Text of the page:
If there were a series of novellas written about the professional career of Linus Omark, the first volume could be penned by Dennis Lehane. The man most famous for writing ‘Mystic River’ has a full catalog of books that always tell two tales that get woven into one incredible ending. Sometimes the beauty is discovering the twist before it arrives, and sometimes the twist is that there isn’t really a twist at all. By modern standards, few write like Lehane does, and few do it with such fabulous consistency.
Linus Omark was predestined greatness far too prematurely. With the YouTube sensation tag stamped on the heart of draft watchers, it appeared that the Oilers stole a sniper late in the 4th round of 2007. And yet he was a mysterious figure to some — a player with a lot of potential on paper and very few seen-him-good moments taken by firsthand accounts. But the stats, the size, the skill remained. And so he laced up his skates with the Edmonton Oilers organization deep in the meat basket of the United States (or as you know it, Oklahoma).
In Edmonton, Omark was a hopeful icon. Uncertainty of where, how, and when he’d fit in a Tom Renney lineup was always problematic. And amongst those that followed the game closely, the ideal of Omark in Edmonton seemed fantastic, but never fully realized. He was a skilled forward that demanded top 6 play. He was viewed as a goal scorer first with great hands, a quick foot, and a tenacious swagger that perked the senses. Could the Oilers learn to love Omark, and could Omark learn to be patient with the Oilers? Those were the lingering questions for two years straight. That is until the scales began to tip towards a mutual detachment by both parties.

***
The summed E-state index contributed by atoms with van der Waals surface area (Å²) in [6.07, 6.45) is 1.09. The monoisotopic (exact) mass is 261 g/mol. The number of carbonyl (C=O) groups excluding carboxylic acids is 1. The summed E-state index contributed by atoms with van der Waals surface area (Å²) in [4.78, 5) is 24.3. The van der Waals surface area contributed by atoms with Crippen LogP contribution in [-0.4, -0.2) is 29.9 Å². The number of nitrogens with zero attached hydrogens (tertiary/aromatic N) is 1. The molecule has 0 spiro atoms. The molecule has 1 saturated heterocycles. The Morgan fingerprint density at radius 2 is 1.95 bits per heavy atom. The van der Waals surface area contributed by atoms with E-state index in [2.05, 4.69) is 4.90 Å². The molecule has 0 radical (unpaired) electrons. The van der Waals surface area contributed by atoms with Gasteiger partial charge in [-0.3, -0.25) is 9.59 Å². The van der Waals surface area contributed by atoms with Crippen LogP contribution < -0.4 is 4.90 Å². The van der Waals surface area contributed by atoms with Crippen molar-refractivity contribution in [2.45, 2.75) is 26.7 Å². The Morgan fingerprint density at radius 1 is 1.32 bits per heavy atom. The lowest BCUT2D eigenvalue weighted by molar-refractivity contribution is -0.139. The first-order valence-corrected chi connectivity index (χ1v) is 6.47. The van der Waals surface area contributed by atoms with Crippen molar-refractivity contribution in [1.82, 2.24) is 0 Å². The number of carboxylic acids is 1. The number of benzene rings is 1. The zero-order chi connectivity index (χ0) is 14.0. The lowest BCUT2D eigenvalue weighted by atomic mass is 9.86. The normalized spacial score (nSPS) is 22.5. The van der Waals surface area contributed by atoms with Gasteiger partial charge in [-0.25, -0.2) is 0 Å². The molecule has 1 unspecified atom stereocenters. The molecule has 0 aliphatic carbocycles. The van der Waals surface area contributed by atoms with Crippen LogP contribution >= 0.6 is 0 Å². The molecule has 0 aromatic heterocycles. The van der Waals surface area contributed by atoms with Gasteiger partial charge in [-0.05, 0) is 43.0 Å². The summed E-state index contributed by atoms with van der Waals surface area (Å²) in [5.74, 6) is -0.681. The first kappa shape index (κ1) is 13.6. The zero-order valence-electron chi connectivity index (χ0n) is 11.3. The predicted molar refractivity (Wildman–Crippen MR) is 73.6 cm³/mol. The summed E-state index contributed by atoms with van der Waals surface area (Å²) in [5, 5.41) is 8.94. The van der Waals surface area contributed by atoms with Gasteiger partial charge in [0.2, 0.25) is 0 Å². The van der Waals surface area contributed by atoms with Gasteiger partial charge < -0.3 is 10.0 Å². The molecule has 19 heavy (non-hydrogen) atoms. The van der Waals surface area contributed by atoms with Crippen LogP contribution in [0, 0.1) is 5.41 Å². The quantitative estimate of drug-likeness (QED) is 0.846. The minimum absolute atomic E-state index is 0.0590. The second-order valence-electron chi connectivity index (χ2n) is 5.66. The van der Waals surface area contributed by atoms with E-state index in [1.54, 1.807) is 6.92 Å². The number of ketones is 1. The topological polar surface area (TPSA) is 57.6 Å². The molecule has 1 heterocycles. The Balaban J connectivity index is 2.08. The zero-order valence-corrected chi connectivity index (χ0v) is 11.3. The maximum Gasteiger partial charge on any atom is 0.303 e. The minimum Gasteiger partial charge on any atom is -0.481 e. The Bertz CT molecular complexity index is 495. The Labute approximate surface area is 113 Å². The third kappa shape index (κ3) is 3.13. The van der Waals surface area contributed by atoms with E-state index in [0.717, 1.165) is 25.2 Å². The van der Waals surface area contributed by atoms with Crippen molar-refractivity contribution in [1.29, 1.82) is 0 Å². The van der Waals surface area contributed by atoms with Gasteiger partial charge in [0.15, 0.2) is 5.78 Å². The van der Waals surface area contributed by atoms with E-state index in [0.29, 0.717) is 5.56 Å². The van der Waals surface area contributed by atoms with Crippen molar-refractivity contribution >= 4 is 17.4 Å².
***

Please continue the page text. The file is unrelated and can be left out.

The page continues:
In Oklahoma City, Omark was a magnanimous individual. He was cheeky in conversation, but always lovable. He was honest in his aspirations, and occasionally unimpressed with the AHL city where he resided. He straddled the fence of across-the-pond adorable, and arrogant git. That is, until you watched him play. He single handily could take control of a hockey game, something I haven’t seen in a minor league hockey player ever. His five goal game against Toronto a few years back was remarkable. His stingy manhandling of the best AHL goaltenders was substantial. He was the one player on the ice that demanded you not blink. In all the years that I’ve watched hockey, I’ve never watched a player like Omark with my own eyes. The guy was clearly an NHL player. And if he wasn’t now, he would be soon.
The relationship between player and organization seemingly spoiled to the point where Linus has now entertained an offer from the Swiss team Zug. He seems bent on continuing to make his own how-to guide for moving on with a career irregardless of what others want. And that’s hard to not find endearing. A player that actually thinks and speaks honestly, and at a young age, and at an early stage — refreshing. The team mentality certainly isn’t lost on Omark, he understands that. Where he differs, when compared to most young NHL players, is that there’s no kowtowing to the powers-that-be. Perhaps it was unintentional, but he gave respect only where respect was given. And maybe that’s not the culture of pro sports — to expect your check writer to respect your positions — but this is what Omark insisted on. Again, that’s unusual for a young gun.
You can read that the Oilers still retain the NHL rights of Omark until you’re tired of hearing it, but if the twisty first chapter of Omark’s career has taught us one thing, it’s that the twist is coming. It might not come when you think it does or should, but it’s coming. And sometimes it doesn’t happen at all, and that becomes the twist no one anticipated. “Will he return or won’t he,” is a question that most Oilers faithful will consider if the lockout doesn’t fry your mind first. But never stick Omark into a corner because the next chapter could be a thriller or a witty prose — you really never know.